Education Needs Cabinet-Level Status

By Bell, Terrel H. | Vocational Education Journal, October 1995 | Go to article overview

Education Needs Cabinet-Level Status


Bell, Terrel H., Vocational Education Journal


When I was being interviewed for secretary of education in 1981, Ronald Reagan and I agreed that cabinet-level status for education in the federal government's executive branch held too much potential for federal control of our schools. We decided to design a more appropriate agency to host a limited federal role in education.

We concluded that an independent foundation-type structure would be most appropriate. Foundations, such as the National Science Foundation, make grants to educational institutions. They do not take charge and direct the affairs of academia. We decided to reduce the size of this newly created cabinet agency and transform it into a more benign National Education Foundation.

We agreed that I would be in charge of this task since I had served previously as U.S. commissioner of education in the former Department of Health, Education and Welfare (HEW) and was familiar with the federal statutes, roles and responsibilities. Soon after taking office, I proceeded to downsize the Department of Education from 7,800 to 5,200 employees. After I had drafted our proposed bill and cleared it with the president and his cabinet, I went to Senate majority leader Howard Baker to persuade him to support us. (We decided to introduce my bill in the Senate since we had a Republican majority.)

Despite what I considered to be a very persuasive case, Howard Baker firmly opposed me. He said education needed to be represented in cabinet meetings. With one of every five U.S. citizens engaged in education either as an employee or student, this enormous enterprise touches all aspects of our lives. Baker reasoned that the president and other members of his cabinet needed the input of an education secretary.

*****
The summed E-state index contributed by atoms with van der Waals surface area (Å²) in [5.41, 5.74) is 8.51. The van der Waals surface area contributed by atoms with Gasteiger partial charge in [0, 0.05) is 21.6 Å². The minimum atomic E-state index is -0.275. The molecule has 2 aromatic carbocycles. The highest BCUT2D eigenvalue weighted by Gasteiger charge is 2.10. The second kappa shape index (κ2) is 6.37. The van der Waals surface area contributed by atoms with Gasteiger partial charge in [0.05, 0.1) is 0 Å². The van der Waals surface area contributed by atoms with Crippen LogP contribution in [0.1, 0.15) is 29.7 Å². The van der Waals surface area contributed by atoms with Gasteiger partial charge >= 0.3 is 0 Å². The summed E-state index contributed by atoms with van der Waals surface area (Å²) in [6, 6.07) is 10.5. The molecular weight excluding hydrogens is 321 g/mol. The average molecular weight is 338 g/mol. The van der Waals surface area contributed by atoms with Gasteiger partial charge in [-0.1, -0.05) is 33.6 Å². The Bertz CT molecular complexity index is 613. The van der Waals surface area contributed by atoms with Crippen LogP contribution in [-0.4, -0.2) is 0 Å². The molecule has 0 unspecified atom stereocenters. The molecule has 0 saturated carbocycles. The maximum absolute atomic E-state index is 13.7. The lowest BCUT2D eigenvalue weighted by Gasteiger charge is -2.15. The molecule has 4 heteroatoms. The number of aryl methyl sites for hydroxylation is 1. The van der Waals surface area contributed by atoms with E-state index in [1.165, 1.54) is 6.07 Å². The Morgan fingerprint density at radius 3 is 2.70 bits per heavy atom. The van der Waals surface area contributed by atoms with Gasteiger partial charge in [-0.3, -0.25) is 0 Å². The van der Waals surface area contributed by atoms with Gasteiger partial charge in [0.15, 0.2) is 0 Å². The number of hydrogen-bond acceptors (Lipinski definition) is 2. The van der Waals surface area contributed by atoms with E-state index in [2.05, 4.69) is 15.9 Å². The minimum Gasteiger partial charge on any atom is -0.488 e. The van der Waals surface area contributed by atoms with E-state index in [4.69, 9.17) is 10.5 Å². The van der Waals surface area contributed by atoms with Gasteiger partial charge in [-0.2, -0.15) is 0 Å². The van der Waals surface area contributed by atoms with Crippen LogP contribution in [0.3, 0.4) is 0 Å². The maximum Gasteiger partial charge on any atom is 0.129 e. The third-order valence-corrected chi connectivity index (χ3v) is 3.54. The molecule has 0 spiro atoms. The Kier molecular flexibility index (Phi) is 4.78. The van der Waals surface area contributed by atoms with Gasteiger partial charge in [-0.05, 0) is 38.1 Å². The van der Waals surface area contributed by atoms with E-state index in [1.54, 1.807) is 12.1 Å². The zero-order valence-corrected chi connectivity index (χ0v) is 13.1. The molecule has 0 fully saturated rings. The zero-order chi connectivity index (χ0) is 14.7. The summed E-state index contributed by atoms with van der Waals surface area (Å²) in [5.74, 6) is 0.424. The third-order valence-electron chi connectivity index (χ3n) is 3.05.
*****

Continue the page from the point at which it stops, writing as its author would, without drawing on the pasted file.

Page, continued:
A very lame argument that often comes from those who have advocated abolishing the Department of Education (ED) is that Congress could make provisions for an education advisor on the White House staff. Anyone close to affairs in Washington knows how pitiful this gesture would be. No one pays any attention to these so-called advisors. They are tucked away in a remote location in the old executive office building and are largely ignored not only by the president but also by his senior White House staff members. The plain truth is that education will lose its power and advocacy in Washington and on a national level once we shut down ED and eliminate the cabinet-level position for education.

Another argument is that education is primarily a state and local function and that the federal government has no role to play in this arena. If this foolish logic is to prevail, why then do we need a commerce department for business or a labor department to promote workers rights?

There is no function as essential to the nation's future as is education. …

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